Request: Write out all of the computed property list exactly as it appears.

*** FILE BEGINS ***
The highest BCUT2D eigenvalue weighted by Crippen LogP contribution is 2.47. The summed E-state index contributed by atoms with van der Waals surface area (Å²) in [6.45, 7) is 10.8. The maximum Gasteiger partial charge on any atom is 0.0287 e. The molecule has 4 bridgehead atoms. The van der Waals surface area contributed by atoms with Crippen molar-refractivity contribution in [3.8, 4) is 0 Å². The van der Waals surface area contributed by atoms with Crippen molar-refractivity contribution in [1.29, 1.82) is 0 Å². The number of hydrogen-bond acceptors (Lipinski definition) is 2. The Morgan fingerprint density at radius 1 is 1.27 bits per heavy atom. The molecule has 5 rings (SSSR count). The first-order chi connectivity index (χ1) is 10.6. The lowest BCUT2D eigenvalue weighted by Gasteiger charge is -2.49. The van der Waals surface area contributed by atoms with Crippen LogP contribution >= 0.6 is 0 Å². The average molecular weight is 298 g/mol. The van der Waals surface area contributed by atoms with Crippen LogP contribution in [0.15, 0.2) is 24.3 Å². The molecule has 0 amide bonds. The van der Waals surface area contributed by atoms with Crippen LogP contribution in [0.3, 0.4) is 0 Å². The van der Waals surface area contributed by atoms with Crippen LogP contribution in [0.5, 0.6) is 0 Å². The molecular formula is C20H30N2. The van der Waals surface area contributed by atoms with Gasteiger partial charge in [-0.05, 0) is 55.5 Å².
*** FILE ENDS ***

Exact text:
The highest BCUT2D eigenvalue weighted by Crippen LogP contribution is 2.47. The summed E-state index contributed by atoms with van der Waals surface area (Å²) in [6.45, 7) is 10.8. The maximum Gasteiger partial charge on any atom is 0.0287 e. The molecule has 4 bridgehead atoms. The van der Waals surface area contributed by atoms with Crippen molar-refractivity contribution in [3.8, 4) is 0 Å². The van der Waals surface area contributed by atoms with Crippen molar-refractivity contribution in [1.29, 1.82) is 0 Å². The number of hydrogen-bond acceptors (Lipinski definition) is 2. The Morgan fingerprint density at radius 1 is 1.27 bits per heavy atom. The molecule has 5 rings (SSSR count). The first-order chi connectivity index (χ1) is 10.6. The lowest BCUT2D eigenvalue weighted by Gasteiger charge is -2.49. The van der Waals surface area contributed by atoms with Crippen LogP contribution >= 0.6 is 0 Å². The average molecular weight is 298 g/mol. The van der Waals surface area contributed by atoms with Crippen LogP contribution in [0.15, 0.2) is 24.3 Å². The molecule has 0 amide bonds. The van der Waals surface area contributed by atoms with Crippen LogP contribution in [0.3, 0.4) is 0 Å². The van der Waals surface area contributed by atoms with Crippen LogP contribution in [0.5, 0.6) is 0 Å². The molecular formula is C20H30N2. The van der Waals surface area contributed by atoms with Gasteiger partial charge in [-0.05, 0) is 55.5 Å².